- The PFN list is only complete statewide for 1939-1987. Before 1939, the authors note that there are some missing teams from the western part of the state. I have tried to include all teams statewide for all years since 1887, and this has allowed the list you’ll see here to fill in some missing pieces.
- Teams named state champions by this list up through the 1987 season held the highest Saylor Rating for that year. I’ve combed through individual team files and recorded every team in state history to achieve a Saylor Rating of at least 500; in most seasons, a 500 rating puts a team in the top 15-18 teams in the state. There have been at least 857 teams to earn a 500+ rating all-time. For a few seasons in the 1800s, no team reached 500 points, so I searched every team for every year to find the highest rating for those seasons. In a future post (or possibly a series of posts), I’ll break down the members of this “500 Club” in more detail.
- There are a few schools (namely Belle Vernon, Hampton, Kiski Prep, Lancaster McCaskey, Middletown, Shady Side Academy, Wyoming Seminary, and a few long-closed prep schools) that do not have ratings included in their files. I don’t know why this is the case, but these schools will not be included because of the lack of this data. If these ratings can be found, those schools will be added to the list.
- This list is mostly complete, but there is still data that is missing (see #2 above) or that possibly hasn’t been found yet. Because of this, the list of state champions could potentially change if new information surfaces in the future. This is a living document; new champions will be added each year and adjustments/corrections/additions will be added when found.
- Champions through 1987 are based on the Saylor System and champions from 1988 until today are the PIAA champions as determined by on-the-field state playoff competition. That’s it.
- Only one team to earn a 500+ rating has been removed from this list. The 1974 Aliquippa team earned a 567 rating, which would be the 3rd-highest in state history and was nearly 30 points higher than the three teams that tied for second place that season. However, the team went 5-3-1 and didn’t play for a WPIAL title. The year before, the Quips also went 5-3-1 and earned a rating of 467. In 1975, they went 6-3 and earned a 466. Because of this, I am strongly convinced that the rating for the 1974 team is a typo and chose not to include it on this list. Historical ratings for Aliquippa can be viewed in the file shown here, under column DZ.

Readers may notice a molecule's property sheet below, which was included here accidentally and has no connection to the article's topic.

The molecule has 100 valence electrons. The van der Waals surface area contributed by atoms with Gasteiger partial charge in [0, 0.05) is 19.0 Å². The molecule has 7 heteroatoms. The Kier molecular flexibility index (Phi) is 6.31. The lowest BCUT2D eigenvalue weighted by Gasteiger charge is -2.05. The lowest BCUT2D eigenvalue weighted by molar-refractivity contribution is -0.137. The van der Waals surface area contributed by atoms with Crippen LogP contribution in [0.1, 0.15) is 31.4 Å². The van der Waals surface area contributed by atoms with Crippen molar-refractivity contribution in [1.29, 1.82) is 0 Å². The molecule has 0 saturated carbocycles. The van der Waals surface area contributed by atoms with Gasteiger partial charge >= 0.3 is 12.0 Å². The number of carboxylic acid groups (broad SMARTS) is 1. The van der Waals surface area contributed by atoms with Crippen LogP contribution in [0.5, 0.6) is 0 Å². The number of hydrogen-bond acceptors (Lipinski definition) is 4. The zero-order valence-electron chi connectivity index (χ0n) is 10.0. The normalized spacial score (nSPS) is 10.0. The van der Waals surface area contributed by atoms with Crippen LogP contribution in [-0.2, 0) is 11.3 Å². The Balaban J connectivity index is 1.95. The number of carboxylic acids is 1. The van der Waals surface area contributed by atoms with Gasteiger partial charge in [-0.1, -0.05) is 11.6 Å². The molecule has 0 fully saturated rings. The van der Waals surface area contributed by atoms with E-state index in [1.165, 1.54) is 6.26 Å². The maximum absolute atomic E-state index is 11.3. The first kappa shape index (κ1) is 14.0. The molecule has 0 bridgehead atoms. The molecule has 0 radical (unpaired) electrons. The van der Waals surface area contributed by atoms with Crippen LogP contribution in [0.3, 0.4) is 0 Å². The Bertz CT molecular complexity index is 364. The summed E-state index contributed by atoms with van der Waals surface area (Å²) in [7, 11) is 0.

I’ll be devoting more posts based on this research, but please leave any comments or questions in the comments section below. Without further ado, here’s the link to the list:
8 thoughts on “All-Time State Champions”
2006 Michael Trentalange ,Lower Moreland H.S. 1.274 Yards in 9 games, played at Carnegie Mellon
Not sure if you are still active with site but I thought I would try to connect with you. I am been working to collect every HS, College & pro game football game played. I’ve seen Dr. Sayers collect before but found it daunting in converting it to a relationship database-but it is so cool to be out there. I believe I have the largest HSFB scores database (3.2 million) in my goal to crown the greatest mythical team of all time. My current historical ratings PA are found at:
my rating algorithm is described here:
All of your caveats about historical collections goes with mine – new data, things will change.
BTW , I have the 1974 Aliquippa (PA) team rated as 74th out of 340 I have in PA that year – so you’re probably correct in assuming typo.
Johnstown High School won the WPIAL AA in 1958. Why do you have Mt Lebanon as “state champ” for that year?!?
All “state champs” prior to 1988 are named via the Saylor Ratings, published for years by former PSU professor Dr. Roger Saylor.
In 1958, he rated Mt. Lebanon at 555 and Johnstown at 549, so I included Mt. Lebanon as that year’s state champion according to that source. For more info on Dr. Saylor, see here:
I also have Mt. Lebanon rated a head of Johnstown for that year in a similar margin as Dr. Saylor’s. But I have a few teams rated above Mt Lebanon as well. Hope to have updated ratings by Feb this coming year including merger of all of Dr. Saylors scores with what I had previously gathered separately.
What is the criteria for such “ratings”?